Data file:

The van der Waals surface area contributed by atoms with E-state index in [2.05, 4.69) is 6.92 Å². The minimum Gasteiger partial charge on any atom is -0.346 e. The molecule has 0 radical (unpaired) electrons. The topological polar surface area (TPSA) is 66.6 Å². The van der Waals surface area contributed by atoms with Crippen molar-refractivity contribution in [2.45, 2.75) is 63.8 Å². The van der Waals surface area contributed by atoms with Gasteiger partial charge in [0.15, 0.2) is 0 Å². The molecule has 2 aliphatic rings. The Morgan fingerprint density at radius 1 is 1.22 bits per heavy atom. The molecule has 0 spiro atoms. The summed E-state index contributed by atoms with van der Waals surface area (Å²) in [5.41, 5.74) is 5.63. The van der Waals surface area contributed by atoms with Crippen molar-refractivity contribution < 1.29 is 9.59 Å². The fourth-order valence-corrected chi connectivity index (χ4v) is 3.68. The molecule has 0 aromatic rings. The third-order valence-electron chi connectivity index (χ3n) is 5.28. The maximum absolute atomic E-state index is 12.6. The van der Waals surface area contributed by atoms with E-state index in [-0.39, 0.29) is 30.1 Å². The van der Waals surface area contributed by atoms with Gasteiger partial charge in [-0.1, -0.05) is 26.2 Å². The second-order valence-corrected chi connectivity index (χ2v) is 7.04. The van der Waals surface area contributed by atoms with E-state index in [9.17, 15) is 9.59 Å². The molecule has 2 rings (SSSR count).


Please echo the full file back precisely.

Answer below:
The van der Waals surface area contributed by atoms with E-state index in [2.05, 4.69) is 6.92 Å². The minimum Gasteiger partial charge on any atom is -0.346 e. The molecule has 0 radical (unpaired) electrons. The topological polar surface area (TPSA) is 66.6 Å². The van der Waals surface area contributed by atoms with Crippen molar-refractivity contribution in [2.45, 2.75) is 63.8 Å². The van der Waals surface area contributed by atoms with Gasteiger partial charge in [0.15, 0.2) is 0 Å². The molecule has 2 aliphatic rings. The Morgan fingerprint density at radius 1 is 1.22 bits per heavy atom. The molecule has 0 spiro atoms. The summed E-state index contributed by atoms with van der Waals surface area (Å²) in [5.41, 5.74) is 5.63. The van der Waals surface area contributed by atoms with Crippen molar-refractivity contribution < 1.29 is 9.59 Å². The fourth-order valence-corrected chi connectivity index (χ4v) is 3.68. The molecule has 0 aromatic rings. The third-order valence-electron chi connectivity index (χ3n) is 5.28. The maximum absolute atomic E-state index is 12.6. The van der Waals surface area contributed by atoms with E-state index in [-0.39, 0.29) is 30.1 Å². The van der Waals surface area contributed by atoms with Gasteiger partial charge in [-0.1, -0.05) is 26.2 Å². The second-order valence-corrected chi connectivity index (χ2v) is 7.04. The van der Waals surface area contributed by atoms with E-state index in [9.17, 15) is 9.59 Å². The molecule has 2 rings (SSSR count).